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Wednesday, March 3, 2010

Egg Cup pincushions inspired by a wonderful project in I "Heart" Patchwork by Rashida Coleman-Hale

Before we get to the crafting we have to have our vocabulary word for the day. I did not know one of the words in the title of today's inspiration book:
I Love Patchwork: 21 Irresistible Zakka Projects to Sew

So I "Googled" it because I love learning new words and if you didn't know it I thought you might like to too!

From Wikipedia:

Zakka (from the Japanese 'zak-ka'(雑貨)or 'many things') is a fashion and design phenomenon that has spread from Japan throughout Asia. The term refers to everything and anything that improves your home, life and outlook. It is often based on household items from the West that are regarded as kitsch in their countries of origin. But can also be Japanese goods, mainly from the fifties, sixties and seventies. In Japan there are also so-called Asian zakka stores; that usually refers to Southeast Asia. The interest in Nordic design or Scandinavian design, both contemporary and past, is also part of this zakka movement. Zakka can also be contemporary handicraft.

Zakka has also been described as "the art of seeing the savvy in the ordinary and mundane". The zakka boom could be recognized as merely another in a series of consumer fads, but it also touches issues of self-expression and spirituality. "Cute, corny and kitschy is not enough. To qualify as a zakka, a product must be attractive, sensitive, and laden with subtext."

There will be a not really.

Onto the project!!!
With Easter coming up I have started to get the corresponding decorations out and since I live (and work if you call it that) in the same spaces, I like my decorations to work for me. When I saw this cute pin cushion made from a paint palette I thought I would make a collection of pin cushions from a set of egg cups.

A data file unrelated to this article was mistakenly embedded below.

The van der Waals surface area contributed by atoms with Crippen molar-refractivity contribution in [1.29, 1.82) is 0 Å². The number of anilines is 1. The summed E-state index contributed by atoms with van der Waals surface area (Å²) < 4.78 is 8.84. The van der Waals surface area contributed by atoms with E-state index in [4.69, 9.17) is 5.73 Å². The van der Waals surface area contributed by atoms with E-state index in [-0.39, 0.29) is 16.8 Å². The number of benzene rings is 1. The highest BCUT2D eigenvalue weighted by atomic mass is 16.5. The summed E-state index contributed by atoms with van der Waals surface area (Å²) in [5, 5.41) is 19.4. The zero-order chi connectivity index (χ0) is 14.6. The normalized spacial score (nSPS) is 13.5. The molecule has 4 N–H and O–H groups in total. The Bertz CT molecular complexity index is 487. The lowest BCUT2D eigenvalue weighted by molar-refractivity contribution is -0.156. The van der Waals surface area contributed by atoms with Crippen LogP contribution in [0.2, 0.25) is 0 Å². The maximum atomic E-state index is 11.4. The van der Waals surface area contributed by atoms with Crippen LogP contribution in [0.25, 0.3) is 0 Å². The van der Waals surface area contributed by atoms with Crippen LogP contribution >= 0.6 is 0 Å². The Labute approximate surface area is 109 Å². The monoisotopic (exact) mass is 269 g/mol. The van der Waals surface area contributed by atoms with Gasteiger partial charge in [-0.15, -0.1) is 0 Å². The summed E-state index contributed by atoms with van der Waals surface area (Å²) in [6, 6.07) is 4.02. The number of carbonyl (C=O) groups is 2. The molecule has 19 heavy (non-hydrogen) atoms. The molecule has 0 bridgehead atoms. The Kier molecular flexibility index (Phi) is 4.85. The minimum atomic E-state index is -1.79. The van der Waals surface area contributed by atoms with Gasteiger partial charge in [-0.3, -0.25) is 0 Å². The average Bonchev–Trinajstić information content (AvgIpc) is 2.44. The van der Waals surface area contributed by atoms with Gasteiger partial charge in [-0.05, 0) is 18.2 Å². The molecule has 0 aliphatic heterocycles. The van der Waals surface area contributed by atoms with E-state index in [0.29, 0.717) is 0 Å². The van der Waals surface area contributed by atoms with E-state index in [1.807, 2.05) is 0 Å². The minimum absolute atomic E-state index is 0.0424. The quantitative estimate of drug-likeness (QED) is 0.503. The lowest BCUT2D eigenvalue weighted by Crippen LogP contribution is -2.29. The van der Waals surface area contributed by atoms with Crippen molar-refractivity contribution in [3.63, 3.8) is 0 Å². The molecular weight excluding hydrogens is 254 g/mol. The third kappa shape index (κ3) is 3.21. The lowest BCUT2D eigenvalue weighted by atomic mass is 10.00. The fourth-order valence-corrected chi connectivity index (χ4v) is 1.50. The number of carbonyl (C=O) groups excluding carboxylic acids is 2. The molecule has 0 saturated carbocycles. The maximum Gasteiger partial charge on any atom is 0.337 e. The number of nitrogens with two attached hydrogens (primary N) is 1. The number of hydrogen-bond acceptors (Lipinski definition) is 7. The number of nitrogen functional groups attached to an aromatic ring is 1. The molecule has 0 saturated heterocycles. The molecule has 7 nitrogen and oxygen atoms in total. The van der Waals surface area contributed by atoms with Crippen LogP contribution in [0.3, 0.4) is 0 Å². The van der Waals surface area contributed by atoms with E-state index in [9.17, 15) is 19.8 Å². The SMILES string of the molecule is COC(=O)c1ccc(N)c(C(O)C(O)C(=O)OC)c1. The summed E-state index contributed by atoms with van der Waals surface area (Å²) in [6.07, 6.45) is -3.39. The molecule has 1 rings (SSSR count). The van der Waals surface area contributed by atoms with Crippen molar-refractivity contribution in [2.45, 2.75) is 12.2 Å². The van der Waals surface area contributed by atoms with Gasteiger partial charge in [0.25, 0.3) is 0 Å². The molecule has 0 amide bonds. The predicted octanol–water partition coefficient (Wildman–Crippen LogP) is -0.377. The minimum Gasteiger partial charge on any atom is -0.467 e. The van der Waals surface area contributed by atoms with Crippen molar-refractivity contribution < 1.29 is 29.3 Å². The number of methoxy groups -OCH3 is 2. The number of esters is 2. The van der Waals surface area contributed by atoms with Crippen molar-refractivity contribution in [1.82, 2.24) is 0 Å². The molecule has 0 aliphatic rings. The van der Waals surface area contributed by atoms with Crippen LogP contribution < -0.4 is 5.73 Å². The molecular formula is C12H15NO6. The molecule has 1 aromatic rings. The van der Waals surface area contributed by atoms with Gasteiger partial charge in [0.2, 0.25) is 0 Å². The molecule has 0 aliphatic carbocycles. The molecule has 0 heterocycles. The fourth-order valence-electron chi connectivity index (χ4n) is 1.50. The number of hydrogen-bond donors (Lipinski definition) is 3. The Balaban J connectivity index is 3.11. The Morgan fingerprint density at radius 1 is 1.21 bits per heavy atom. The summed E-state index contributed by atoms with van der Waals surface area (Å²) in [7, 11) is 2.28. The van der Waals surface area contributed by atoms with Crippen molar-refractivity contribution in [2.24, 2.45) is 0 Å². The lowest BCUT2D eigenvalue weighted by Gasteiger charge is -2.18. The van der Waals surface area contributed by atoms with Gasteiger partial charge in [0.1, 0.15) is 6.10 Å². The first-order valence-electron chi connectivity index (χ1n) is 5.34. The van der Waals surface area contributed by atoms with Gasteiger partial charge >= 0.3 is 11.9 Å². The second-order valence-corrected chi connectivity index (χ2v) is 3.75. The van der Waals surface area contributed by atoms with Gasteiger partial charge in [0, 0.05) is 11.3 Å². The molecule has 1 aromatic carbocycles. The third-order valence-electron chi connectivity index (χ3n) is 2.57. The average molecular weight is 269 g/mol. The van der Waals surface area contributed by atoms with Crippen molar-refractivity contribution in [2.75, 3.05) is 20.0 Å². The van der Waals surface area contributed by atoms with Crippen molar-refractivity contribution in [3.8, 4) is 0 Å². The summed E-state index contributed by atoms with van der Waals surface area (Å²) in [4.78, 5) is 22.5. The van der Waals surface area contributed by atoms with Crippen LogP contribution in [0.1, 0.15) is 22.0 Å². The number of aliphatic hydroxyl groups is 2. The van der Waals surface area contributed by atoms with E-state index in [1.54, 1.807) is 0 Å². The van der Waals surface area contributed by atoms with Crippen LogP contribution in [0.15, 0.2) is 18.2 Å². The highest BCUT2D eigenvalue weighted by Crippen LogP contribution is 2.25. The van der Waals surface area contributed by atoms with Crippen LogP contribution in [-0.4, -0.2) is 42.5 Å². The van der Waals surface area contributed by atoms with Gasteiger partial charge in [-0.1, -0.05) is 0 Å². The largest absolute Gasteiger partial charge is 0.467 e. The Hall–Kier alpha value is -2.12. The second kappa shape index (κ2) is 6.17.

I used the great directions as my starting off point.

I have to say I giggled that the directions even included at what point in the process to plug in the hot glue gun so that it would be ready to go when it needed to be used in the project.

I call that some good direction writing!

I have a Crafting tip to include!
I wanted to fussy cut or be sure that, in this case, the day of the dead skull motif was centered on my in cushion so I used a clear glass as my template. This made centering the image easy-peasy!

The combination of new and recycled fabrics look really fun together but I have a feeling they will end up being spread out to all the different crafting zones I have!

More about this uber pretty book from Interweave press:

I Love Patchwork: 21 Irresistible Zakka Projects to Sew
Rashida Coleman-Hale

"Offering a modern approach to traditional fabric design, this charming instructional illustrates how to create sophisticated patchwork projects by combining linen and print fabrics using simple quilting procedures. Presenting a diverse collection of projects—many inspired by the Japanese zakka aesthetic—such as a travel sewing kit, sewing machine cover, table runner, apron, eco bag, towels, calendar, lap quilt, tote bag, pillowcase, and shoulder bag, all designs are fun, functional, and easy to master.

Combining sewing, appliqué, quilting, and patchwork techniques with thoughtful advice on how to select, work with, and care for linen, this colorful handbook is brimming with sophisticated and innovative projects to challenge and inspire both beginning and intermediate sewers and quilters.


Sherri Osborn said...

How cute are these! I have a fellow crafting friend who did something similar using different shapes and styles of used up candle holders. Might have to add this project and book to my to-do list and try it for myself.

Eileen The Artful Crafter said...

I had never heard of Zakka before either, so I learned a new word today too!

I love the idea of egg cups for pincushions and I need a new pincushion. TFS ;-)

Term Papers said...

Very nice write up. Easy to understand and straight to the point.

Anonymous said...

Very nice write up. Easy to understand and straight to the point.

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